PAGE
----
Jacksonville Jaguars - You can’t draft a punter in the third round and not be held accountable. I don’t even hate the move as much as everyone else because the way I see it if he’s a really good punter then you got a guy who can play the position the next 15 years–and no other 3rd round pick will give you that longevity. Still I find it hard to believe that he would have been drafted by anyone else in the third, and probably even the fourth round. This is the very definition of a reach–getting a guy you could not get if you waited. I also don’t love Justin Blackmon or the Andre Branch fit. None of the day three picks excite me.
Seattle Seahawks - I will probably be battled on this, but I didn’t like what the Seahawks did here. We’ll see. Pete Carroll has done a solid job despite going against the grain before. Still right now Bruce Irvin is Aaron Maybin coming out of college. Can the Seahawks get him to be more? I like the Jaye Howard and Winston guy picks, the rest I would have gone a different direction.
What They’re Saying
As for the other teams in the draft, here’s what the experts are saying:
CBS Sports Draft Grades
The first round of the 2012 NFL Draft has come and gone (in just over 3 hours), teams are now settling in and getting ready for the second and third rounds, which will take place tonight. Outside of the first two spots occupied by Andrew Luck and RG III, the first round was highlighted by a flurry of activity with teams wheeling and dealing to jockey for positioning to get the player(s) they coveted. In fact, the wheeling and dealing began roughly 45 minutes prior to Andrew Luck being announced as the first pick. The Cleveland Browns — who started the night with 13 picks — traded the fourth pick over all and their fourth-, fifth- and seventh-rounders to take over the Minnesota Vikings’ third overall pick (detailed below). Apparently concerned that another team was going to try to get in front of them, the Browns made the move to select Alabama running back Trent Richardson. That was the first of a record 19 trades, the most since 1970, including two out-of-character moves up by the New England Patriots, which they used to shore up their defense.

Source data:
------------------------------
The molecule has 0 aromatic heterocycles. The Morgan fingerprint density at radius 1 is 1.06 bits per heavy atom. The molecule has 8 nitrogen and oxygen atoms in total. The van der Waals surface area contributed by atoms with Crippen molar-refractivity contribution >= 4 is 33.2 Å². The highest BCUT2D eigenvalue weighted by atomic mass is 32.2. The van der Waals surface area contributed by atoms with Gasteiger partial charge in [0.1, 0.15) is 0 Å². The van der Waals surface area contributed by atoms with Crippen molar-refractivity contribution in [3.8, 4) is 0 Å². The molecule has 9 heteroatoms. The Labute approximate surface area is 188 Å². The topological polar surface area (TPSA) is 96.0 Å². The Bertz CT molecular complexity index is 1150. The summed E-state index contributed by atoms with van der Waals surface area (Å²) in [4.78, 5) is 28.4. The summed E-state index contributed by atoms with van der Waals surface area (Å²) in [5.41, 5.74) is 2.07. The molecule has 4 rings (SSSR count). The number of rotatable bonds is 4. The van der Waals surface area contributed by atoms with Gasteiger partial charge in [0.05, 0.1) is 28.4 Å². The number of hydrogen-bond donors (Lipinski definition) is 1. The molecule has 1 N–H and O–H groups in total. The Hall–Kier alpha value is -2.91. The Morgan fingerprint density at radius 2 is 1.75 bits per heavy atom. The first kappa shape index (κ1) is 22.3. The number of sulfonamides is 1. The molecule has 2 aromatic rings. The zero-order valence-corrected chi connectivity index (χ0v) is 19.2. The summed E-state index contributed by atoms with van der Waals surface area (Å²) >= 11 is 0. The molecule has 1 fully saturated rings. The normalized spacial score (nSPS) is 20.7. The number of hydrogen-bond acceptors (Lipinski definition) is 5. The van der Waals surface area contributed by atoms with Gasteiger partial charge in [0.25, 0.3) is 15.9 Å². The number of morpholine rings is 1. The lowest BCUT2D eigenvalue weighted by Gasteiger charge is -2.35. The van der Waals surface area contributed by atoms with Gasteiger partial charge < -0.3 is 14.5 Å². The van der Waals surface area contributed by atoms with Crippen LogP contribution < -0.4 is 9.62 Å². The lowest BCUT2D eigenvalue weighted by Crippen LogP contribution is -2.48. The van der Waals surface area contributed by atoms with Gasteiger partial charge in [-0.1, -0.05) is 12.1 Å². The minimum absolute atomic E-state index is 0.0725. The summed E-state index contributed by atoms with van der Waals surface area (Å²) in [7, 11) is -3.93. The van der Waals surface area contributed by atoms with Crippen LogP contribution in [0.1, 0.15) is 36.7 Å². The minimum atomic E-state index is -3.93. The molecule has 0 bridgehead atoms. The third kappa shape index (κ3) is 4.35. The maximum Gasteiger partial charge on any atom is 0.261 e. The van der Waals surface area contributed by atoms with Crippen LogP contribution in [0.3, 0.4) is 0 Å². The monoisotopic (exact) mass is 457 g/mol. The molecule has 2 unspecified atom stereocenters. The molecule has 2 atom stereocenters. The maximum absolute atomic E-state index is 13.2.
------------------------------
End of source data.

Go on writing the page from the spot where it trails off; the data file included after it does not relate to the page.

The trades were made easier and more appealing by the rookie wage system that went into place when the new collective bargaining agreement was agreed to last summer. That system reduced the price tag of the top picks by about half from what they were paid before the new deal, reversing the trend of just two years ago, when the price of the top few picks was so prohibitive that nobody wanted them.
Here’s a breakdown of each one of the trades made in round 1 on Thursday night:
- Cleveland gives up a 4th, 5th and 7th round pick to Minnesota to move up from 1.4 to 1.3 - Minnesota made a killing! They got 3 picks for a player they clearly were not going to draft by simply threatening Cleveland with the idea that they could make a deal with someone else to jump up and get Trent Richardson. Minnesota gets the player they were going to take at 3 anyhow at 4 and now add 3 more picks. Nice move for them. Cleveland better hope Richardson is the real deal and is another Adrian Peterson-like performer o else they got fleeced on this one, big time.
- Jacksonville gives 4th rounder to Tampa Bay move up from 1.7 to 1.5 - Huge move for Jacksonville! They got what they see as the best offensive playmaker in the receiving game and they only had to give up a 4th rounder to do it!
- Dallas gives up a 2nd rounder to St. Louis move up from 1.14 to 1.6 -Bold trade by Dallas. They saw that Tampa Bay moved back to #7 and they immediately trade up in front of them to nab Morris Claiborne. Getting the best CB in the draft is worth giving up their 2nd rounder. As for the Rams, they have turned the #2 pick into the #14 pick and 2 second rounders this year and 2 first rounders next year. Awesome job by a team with lots of needs!
- Philadelphia gives up a 4th and 6th round pick to move up from 1.15 to 1.12 – Seattle does well to get a 4th and 6th rounder to only move down 3 spots. Good move for them. But the Eagles get arguably a top-8 player in this draft in Fletcher Cox and only have to give up two late round picks to move up to get him. That is the definition of a great trade!
- New England gives up a 3rd round pick to move up from 1.27 to 1.21 – We are so used to seeing New England move down and get better picks or future picks, that I am surprised to see them move up for once. They know what they are doing. And only giving up a 3rd rounder to end up with Chandler Jones is a hell of a move. Being the anti-Boston fan I hate them!…..but damn they are smart and good at what they do during the draft.